• 23 February 2022
Together with my MA Fine Art course are preparing an exhibition in the Jane Austen House in Chawton at the moment. This is the Hampshire cottage where Jane lived, together with her mother and sister and where she wrote most of her novels. In preparation for the show, we visited the house and had an in-depth guided tour.
I must admit that I dreaded having to create site-specific work relating to Jane Austen, because I never had a meaningful connection to her or indeed her writing. In any case, after spending time in the house, I was surprised to find myself developing a connection not only to Jane, but also the other two women who lived and worked in the house. Their energy was still palpable in the house – as if they left energetic traces behind. This made me think about the invisible energies that surround the physical body and that linger even after the body left. I started experimenting with my thermal camera, which picks up infrared energy normally invisible to the human eye.
In the Chawton house, there is a room called ‘Treasures room’, where original artefacts of the Austen family are kept and displayed. What caught my eye in particular was a white shawl that Jane had carefully embroidered and that she really loved. It was a cold winter’s day when we visited, so I was wearing a scarf myself. At some point I had removed my scarf and had placed it on the windowsill next to the display containing Jane’s shawl. When I started filming with my thermal camera, I was struck by how my scarf appeared to be glowing behind the lens, still carrying my body’s heat energy. I kept filming and even 20 minutes later, the scarf still held some of my body’s energy, very slowly dissipating into its surroundings, and gently being reflected by the protective glass behind which Austen’s scarf is placed.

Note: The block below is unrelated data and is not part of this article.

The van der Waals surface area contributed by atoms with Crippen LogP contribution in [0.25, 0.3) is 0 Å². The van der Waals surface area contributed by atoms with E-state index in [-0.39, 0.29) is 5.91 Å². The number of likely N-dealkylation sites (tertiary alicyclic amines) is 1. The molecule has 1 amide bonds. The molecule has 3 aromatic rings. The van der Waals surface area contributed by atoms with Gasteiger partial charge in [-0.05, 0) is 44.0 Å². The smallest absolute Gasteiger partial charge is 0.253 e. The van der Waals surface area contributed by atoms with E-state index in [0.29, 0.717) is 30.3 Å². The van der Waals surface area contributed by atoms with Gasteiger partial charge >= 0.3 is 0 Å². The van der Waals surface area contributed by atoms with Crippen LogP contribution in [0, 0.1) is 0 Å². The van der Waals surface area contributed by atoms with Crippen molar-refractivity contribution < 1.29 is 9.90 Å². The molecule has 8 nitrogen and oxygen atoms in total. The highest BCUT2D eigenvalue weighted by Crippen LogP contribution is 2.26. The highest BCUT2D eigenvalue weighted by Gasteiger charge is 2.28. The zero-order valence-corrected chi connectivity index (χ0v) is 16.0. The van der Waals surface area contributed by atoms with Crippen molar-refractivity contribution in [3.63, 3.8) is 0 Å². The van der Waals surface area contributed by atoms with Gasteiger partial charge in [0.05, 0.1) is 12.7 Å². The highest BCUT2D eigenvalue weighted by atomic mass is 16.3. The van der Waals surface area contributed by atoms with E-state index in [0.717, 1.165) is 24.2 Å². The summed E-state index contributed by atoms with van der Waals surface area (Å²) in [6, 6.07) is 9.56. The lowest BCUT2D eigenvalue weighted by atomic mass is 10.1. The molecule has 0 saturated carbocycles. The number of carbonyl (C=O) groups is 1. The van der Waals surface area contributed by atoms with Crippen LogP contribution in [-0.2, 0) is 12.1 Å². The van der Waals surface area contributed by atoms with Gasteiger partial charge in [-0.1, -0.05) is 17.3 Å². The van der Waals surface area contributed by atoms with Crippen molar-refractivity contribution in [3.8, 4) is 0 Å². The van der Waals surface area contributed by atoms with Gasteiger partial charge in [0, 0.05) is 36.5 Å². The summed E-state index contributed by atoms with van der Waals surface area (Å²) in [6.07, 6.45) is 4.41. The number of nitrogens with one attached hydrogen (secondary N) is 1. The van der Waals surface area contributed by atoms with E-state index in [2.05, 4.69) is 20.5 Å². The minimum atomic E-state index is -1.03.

I like to carry my thermal camera with me, as it enables me to see reality through a different lens should I wish to do so – quite literally. I can re-examine a situation via the algorithmic or quasi-clinical gaze of the infrared camera. This re-seeing of the world opens up my view of what is considered as the absolute truth of reality, “… allowing the medical gaze to penetrate the surface and in doing so to extend Foucault’s subtle form of perception”, as Henrietta Simpson writes writes in ‘Every body is an archive’.
This thermal recording in the ‘Treasures Room’ in Jane Austen house formed the basis of my work for the upcoming show, the first contemporary art exhibition they have ever done there. I called it ‘Vanishing Traces’. By visualising infrared energy left behind and slowly dissolving from my scarf on the windowsill next to Jane’s shawl, the work alludes to an energetic entanglement of women, past and present. On closer inspection of Jane’s scarf, the muslin shawl is embroidered with delicate satin stitch crosses or stars, which are at the neckline connected to each other via a fine net-like needlework, once more reflecting on the theme that everything is connected.